Tuesday, November 2, 2010

This Is Where We Used to Live: Part 9

I hope you're not getting bored indulging my trips down memory lane. I have to say that this exercise has been very good for me. Remembering the good things about the places I've called home, imperfect as many of them were, helps put into perspective how cherished my current home is to me. For one main reason: It's mine. It may not be much, and yes, we overpaid on it. But I couldn't go back to renting again, and I won't give up our little condo until we are able to make the leap into single-family-homeownership.
There are only two more places I lived before the condo. Both were with my husband, and both were rental apartments.
We decided to live together while riding the city bus to school together our senior year in college. I think I actually asked him. I'd been looking at apartments in the suburb that I was working in. I had gotten an internship at a publishing company my junior year, and then they asked me back for winter break my senior year and I never left. So I basically already knew where I would start my career after college long in advance of graduation (which was really, really nice). Anyway, the rents in that suburb and surrounding areas weren't terrible, but weren't exactly financially feasible for a single person. And there was no way I was getting roommates again. Things with the boyfriend were going very well. We'd stayed together happily all through college, and I was pretty sure that marriage wasn't far into the future. I asked him to be my roomie, and he accepted. We spent a couple months plotting where to live and visiting apartments together, which was fun.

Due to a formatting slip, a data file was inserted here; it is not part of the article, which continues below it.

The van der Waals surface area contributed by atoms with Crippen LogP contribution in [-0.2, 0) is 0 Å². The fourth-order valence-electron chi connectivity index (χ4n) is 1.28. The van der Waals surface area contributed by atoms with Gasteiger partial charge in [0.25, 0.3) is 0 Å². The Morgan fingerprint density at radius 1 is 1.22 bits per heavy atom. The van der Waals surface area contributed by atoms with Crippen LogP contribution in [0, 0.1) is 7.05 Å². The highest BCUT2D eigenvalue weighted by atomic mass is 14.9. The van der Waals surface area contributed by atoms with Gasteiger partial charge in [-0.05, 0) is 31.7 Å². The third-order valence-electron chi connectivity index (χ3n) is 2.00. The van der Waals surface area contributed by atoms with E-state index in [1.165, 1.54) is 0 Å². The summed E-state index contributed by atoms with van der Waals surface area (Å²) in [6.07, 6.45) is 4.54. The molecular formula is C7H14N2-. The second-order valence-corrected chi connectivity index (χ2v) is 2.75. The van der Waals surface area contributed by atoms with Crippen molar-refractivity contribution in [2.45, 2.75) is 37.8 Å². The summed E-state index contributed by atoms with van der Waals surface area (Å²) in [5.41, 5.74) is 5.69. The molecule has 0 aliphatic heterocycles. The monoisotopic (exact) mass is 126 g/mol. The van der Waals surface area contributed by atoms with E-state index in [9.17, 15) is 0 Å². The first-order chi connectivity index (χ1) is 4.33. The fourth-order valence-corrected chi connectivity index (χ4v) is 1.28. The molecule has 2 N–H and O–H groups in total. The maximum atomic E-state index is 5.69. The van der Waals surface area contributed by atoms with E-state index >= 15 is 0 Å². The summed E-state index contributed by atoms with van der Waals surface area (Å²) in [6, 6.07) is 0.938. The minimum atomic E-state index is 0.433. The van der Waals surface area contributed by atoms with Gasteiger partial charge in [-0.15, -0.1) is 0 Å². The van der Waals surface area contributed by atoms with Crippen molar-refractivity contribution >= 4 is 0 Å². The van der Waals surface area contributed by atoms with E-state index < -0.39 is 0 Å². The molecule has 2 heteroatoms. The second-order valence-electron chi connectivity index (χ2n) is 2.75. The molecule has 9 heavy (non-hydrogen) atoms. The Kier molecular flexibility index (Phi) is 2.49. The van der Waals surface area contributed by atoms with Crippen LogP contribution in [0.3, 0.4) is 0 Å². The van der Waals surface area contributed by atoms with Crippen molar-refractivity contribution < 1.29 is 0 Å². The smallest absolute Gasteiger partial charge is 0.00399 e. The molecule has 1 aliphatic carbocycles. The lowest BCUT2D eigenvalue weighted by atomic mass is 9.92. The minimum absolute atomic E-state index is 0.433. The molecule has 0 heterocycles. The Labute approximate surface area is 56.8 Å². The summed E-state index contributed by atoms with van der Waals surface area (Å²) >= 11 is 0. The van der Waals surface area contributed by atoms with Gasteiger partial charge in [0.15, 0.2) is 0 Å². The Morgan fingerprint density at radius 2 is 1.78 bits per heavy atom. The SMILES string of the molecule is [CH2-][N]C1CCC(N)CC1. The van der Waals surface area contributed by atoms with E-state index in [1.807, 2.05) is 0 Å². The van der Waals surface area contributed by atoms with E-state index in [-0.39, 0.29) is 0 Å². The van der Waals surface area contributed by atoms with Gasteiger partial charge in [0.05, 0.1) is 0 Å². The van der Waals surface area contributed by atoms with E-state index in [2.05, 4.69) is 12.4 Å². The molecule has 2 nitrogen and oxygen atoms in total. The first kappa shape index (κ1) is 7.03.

We found the place we chose by putting in all our wish list requirements into a rental website and seeing what came up. We wanted a place that took cats, had two bedrooms, AC, a dishwasher, a deck or patio, a swimming pool, and a washer and dryer in the unit. It may have only been this apartment complex that matched all those criteria in our price range. It was a little far out, but only a 10 minute drive from my work. We signed a lease and moved in June of 2002.
We lived in this apartment for two years. It had a lot of things going for it: it was spacious, very neutral, and the master bedroom was huge. It had a walk in closet, on suite bathroom and a nice view of a little pond. There was a great big laundry room. And a dishwasher! Oh man, how I loved having a dishwasher. My boyfriend-now-husband proved to be a great roommate. Sure, there were squabbles as we tried to figure out the division of labor and the ups and downs of cohabitation, but living together really solidified our relationship. I don't think I'd ever been happier. We got a little kitten that we named Nutmeg, and she was a wild one. We had a ton of parties - a dinner party for new year's eve where I cooked lasagna for 20 people and sat them at two different tables with mismatched plates. A Halloween party where we actually had a neighbor come and talk to us about the noise and people danced (danced!) in our living room. And my 23rd birthday party where we announced our engagement. We planned most of our wedding living in this apartment, and decided for some reason to add moving to the already stressful time of wedding planning and moved out in the summer of '04.
While we actually liked the suburb we lived in - it was very walkable and we lived right by a restaurant, movie theater, book store and Target - we were soo far from everything else. If we wanted to go into the city to see a play, half an hour. To go to a concert, half an hour. Visit friends, half an hour. Add that to the fact that Matt had gotten a new job that was a horrendous commute, we decided to find an apartment in the city.
We'd also grown tired of some aspects of the apartment. The management company was super intrusive. We'd lived there two years and gone through about four of five "annual inspections." The inspections were meant to uncover maintenance issues before they started, but all that had ever happened was we got a written warning about having a wind chime on our deck. The kitchen was growing smaller as I learned how to cook better, and I hated our kitchen counters, which soaked up every stain and were impossible to keep clean. And I really wanted a second cat, which our apartment didn't allow. So we decided to move on.
But every once in awhile we make a special trip down to this suburb, and I always feel very at home there. It's where we started our life together, and where we became official, bill-paying, job-having adults.

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